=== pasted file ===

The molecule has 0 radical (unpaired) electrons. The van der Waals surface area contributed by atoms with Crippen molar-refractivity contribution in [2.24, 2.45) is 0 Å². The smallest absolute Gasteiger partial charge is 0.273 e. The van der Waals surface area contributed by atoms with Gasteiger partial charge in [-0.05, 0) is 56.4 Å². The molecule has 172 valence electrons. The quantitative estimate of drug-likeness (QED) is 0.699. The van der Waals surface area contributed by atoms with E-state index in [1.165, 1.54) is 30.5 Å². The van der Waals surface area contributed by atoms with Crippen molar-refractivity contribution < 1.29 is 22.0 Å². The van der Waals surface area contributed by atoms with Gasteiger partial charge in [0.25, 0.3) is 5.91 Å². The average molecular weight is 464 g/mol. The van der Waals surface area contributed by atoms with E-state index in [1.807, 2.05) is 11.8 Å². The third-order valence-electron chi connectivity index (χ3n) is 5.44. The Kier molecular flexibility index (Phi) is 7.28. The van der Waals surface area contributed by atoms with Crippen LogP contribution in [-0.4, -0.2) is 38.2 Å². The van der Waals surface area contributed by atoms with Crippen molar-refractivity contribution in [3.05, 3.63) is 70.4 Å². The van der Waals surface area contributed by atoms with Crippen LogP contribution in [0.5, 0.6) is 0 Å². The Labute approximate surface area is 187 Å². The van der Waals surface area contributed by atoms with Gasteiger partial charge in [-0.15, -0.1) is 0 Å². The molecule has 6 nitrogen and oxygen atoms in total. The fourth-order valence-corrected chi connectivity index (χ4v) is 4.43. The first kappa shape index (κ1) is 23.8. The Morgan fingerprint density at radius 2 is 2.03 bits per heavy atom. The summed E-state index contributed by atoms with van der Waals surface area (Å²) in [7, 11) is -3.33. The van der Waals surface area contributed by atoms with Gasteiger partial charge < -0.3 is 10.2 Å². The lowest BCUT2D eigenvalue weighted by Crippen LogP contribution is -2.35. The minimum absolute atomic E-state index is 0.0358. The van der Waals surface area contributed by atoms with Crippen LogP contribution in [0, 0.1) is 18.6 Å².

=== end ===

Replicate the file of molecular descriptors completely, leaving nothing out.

The molecule has 0 radical (unpaired) electrons. The van der Waals surface area contributed by atoms with Crippen molar-refractivity contribution in [2.24, 2.45) is 0 Å². The smallest absolute Gasteiger partial charge is 0.273 e. The van der Waals surface area contributed by atoms with Gasteiger partial charge in [-0.05, 0) is 56.4 Å². The molecule has 172 valence electrons. The quantitative estimate of drug-likeness (QED) is 0.699. The van der Waals surface area contributed by atoms with E-state index in [1.165, 1.54) is 30.5 Å². The van der Waals surface area contributed by atoms with Crippen molar-refractivity contribution < 1.29 is 22.0 Å². The van der Waals surface area contributed by atoms with Gasteiger partial charge in [0.25, 0.3) is 5.91 Å². The average molecular weight is 464 g/mol. The van der Waals surface area contributed by atoms with E-state index in [1.807, 2.05) is 11.8 Å². The third-order valence-electron chi connectivity index (χ3n) is 5.44. The Kier molecular flexibility index (Phi) is 7.28. The van der Waals surface area contributed by atoms with Crippen LogP contribution in [-0.4, -0.2) is 38.2 Å². The van der Waals surface area contributed by atoms with Crippen molar-refractivity contribution in [3.05, 3.63) is 70.4 Å². The van der Waals surface area contributed by atoms with Crippen LogP contribution in [0.5, 0.6) is 0 Å². The Labute approximate surface area is 187 Å². The van der Waals surface area contributed by atoms with Gasteiger partial charge in [-0.15, -0.1) is 0 Å². The molecule has 6 nitrogen and oxygen atoms in total. The fourth-order valence-corrected chi connectivity index (χ4v) is 4.43. The first kappa shape index (κ1) is 23.8. The Morgan fingerprint density at radius 2 is 2.03 bits per heavy atom. The summed E-state index contributed by atoms with van der Waals surface area (Å²) in [7, 11) is -3.33. The van der Waals surface area contributed by atoms with Gasteiger partial charge < -0.3 is 10.2 Å². The lowest BCUT2D eigenvalue weighted by Crippen LogP contribution is -2.35. The minimum absolute atomic E-state index is 0.0358. The van der Waals surface area contributed by atoms with Crippen LogP contribution in [0, 0.1) is 18.6 Å².